Tag Archives: thinking

What does Art do?

Depending on where and how you view art, and then again, what type of art you’re viewing, the effect it has on a viewer might be different. I can recall many standout moments from established, world-famous galleries, such as the Tate Modern showing of Rothko’s ‘Four Seasons’paintings, or Bourgeois’ ‘Maman’, for instance.

But what about the pop-up shows, the shoestring-budget shows, the ones where selling stuff isn’t the primary objective? Well, after mulling one of these shows over for a couple of weeks I’ve come to the conclusion that the main effect I experienced is that of thinking… What am I meant to think? Am I being guided by the artists to think? Or am I thinking anew because of what I’ve seen? And even… what have I just seen – what’s its purpose?

And thinking is never a bad thing, so, the overall result on a person’s psyche must be impactful at the very least. If it stays with you, as this show has, its effect will be long-lasting and far-reaching (assuming that I’m not the only one still thinking about it (the show)).


“…it’s always easier to get forgiveness than permission.”

…it’s always easier to get forgiveness than permission.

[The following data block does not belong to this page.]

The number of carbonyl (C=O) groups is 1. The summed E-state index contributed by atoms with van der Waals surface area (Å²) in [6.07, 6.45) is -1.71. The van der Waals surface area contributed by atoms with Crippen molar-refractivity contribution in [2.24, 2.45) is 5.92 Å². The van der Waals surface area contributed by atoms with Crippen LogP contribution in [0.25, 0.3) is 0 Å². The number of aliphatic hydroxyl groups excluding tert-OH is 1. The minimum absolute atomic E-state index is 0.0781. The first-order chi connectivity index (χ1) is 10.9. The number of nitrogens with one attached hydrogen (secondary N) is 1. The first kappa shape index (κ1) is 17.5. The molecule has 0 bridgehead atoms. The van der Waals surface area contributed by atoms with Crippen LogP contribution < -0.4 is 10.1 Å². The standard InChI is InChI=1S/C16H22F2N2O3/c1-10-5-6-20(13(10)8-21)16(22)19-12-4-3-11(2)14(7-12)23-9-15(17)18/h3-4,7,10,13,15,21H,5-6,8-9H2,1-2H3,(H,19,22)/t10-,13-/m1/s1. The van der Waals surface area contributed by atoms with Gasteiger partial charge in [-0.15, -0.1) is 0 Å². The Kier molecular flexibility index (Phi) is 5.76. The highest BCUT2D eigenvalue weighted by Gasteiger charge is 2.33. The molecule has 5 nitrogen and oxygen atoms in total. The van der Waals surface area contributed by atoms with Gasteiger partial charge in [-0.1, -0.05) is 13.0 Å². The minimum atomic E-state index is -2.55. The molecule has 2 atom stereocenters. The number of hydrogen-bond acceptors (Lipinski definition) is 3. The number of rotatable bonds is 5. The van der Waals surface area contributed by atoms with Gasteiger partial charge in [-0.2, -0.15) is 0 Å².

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In Banksy’s letter to the children of Bridge Farm Primary School, Bristol, the above words appear as a sentiment that expresses the need to sometimes just do things rather than wait around forever for permission before doing so. Now, obviously, there are limits that all decent people would expect to impose upon themselves before doing things that might just harm others, but looking past this to the kind of mentality that seeks its own liberation from restrictive practices seems to speak of the possibilities that are now opening up as a direct result of technological advances.

 

A recent example of this kind of thinking, witnessed only y/day, is that of design-led technology company Red Ninja Studios (@RedNinjaStudios), based in Liverpool’s Baltic Triangle. Red Ninja held a hackathon with a non-profit organisation whose business is concerned with the care of older people in the community. The optimism shared by all at the event that technology could indeed improve the lives of many older people was boosted by the attitudes of those involved with Red Ninja Studios, where the company ethos appears to be, pretty much: “Make Things Happen.”

 

An anecdote shared y/day w/r/t “making things happen” in the NHS involved new pieces of technology that take so long to be approved for use that by the time they are, they are less relevant and potentially even obsolete. Similar anecdotes exist w/r/t other huge organisations. Perhaps a bit more Banksy/Red Ninja philosophy is required?

 


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